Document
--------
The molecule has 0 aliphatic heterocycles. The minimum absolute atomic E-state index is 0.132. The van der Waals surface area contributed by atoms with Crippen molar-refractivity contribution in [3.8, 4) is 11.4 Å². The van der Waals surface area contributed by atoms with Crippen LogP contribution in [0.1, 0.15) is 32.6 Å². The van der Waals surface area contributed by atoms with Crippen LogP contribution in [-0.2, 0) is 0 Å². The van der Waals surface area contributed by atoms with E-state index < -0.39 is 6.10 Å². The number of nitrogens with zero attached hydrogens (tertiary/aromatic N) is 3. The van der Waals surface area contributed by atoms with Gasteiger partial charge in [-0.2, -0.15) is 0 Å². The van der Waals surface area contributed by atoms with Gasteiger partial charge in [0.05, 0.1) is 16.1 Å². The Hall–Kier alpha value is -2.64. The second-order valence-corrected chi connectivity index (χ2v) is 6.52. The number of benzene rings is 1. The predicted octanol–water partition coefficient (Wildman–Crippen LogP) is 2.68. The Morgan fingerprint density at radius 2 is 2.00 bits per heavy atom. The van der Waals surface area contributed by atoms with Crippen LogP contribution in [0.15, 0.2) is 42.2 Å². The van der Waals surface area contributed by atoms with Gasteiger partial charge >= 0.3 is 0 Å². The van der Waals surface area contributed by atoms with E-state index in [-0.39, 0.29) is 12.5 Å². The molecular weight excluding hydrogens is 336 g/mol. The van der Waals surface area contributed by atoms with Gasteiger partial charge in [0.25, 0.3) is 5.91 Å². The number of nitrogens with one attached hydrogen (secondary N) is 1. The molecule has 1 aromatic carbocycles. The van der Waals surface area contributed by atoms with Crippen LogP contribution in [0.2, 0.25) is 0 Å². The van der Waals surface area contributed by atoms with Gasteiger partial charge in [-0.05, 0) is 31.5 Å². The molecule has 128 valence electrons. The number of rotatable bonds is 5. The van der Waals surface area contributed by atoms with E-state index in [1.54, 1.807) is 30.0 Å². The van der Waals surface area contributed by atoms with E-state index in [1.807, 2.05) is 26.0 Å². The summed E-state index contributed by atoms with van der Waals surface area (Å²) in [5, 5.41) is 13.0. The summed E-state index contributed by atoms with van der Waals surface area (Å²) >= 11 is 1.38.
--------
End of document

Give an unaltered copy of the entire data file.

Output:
The molecule has 0 aliphatic heterocycles. The minimum absolute atomic E-state index is 0.132. The van der Waals surface area contributed by atoms with Crippen molar-refractivity contribution in [3.8, 4) is 11.4 Å². The van der Waals surface area contributed by atoms with Crippen LogP contribution in [0.1, 0.15) is 32.6 Å². The van der Waals surface area contributed by atoms with Crippen LogP contribution in [-0.2, 0) is 0 Å². The van der Waals surface area contributed by atoms with E-state index < -0.39 is 6.10 Å². The number of nitrogens with zero attached hydrogens (tertiary/aromatic N) is 3. The van der Waals surface area contributed by atoms with Gasteiger partial charge in [-0.2, -0.15) is 0 Å². The van der Waals surface area contributed by atoms with Gasteiger partial charge in [0.05, 0.1) is 16.1 Å². The Hall–Kier alpha value is -2.64. The second-order valence-corrected chi connectivity index (χ2v) is 6.52. The number of benzene rings is 1. The predicted octanol–water partition coefficient (Wildman–Crippen LogP) is 2.68. The Morgan fingerprint density at radius 2 is 2.00 bits per heavy atom. The van der Waals surface area contributed by atoms with Crippen LogP contribution in [0.15, 0.2) is 42.2 Å². The van der Waals surface area contributed by atoms with Gasteiger partial charge >= 0.3 is 0 Å². The van der Waals surface area contributed by atoms with E-state index in [-0.39, 0.29) is 12.5 Å². The molecular weight excluding hydrogens is 336 g/mol. The van der Waals surface area contributed by atoms with Gasteiger partial charge in [0.25, 0.3) is 5.91 Å². The number of nitrogens with one attached hydrogen (secondary N) is 1. The molecule has 1 aromatic carbocycles. The van der Waals surface area contributed by atoms with Crippen LogP contribution in [0.2, 0.25) is 0 Å². The van der Waals surface area contributed by atoms with Gasteiger partial charge in [-0.05, 0) is 31.5 Å². The molecule has 128 valence electrons. The number of rotatable bonds is 5. The van der Waals surface area contributed by atoms with E-state index in [1.54, 1.807) is 30.0 Å². The van der Waals surface area contributed by atoms with E-state index in [1.807, 2.05) is 26.0 Å². The summed E-state index contributed by atoms with van der Waals surface area (Å²) in [5, 5.41) is 13.0. The summed E-state index contributed by atoms with van der Waals surface area (Å²) >= 11 is 1.38.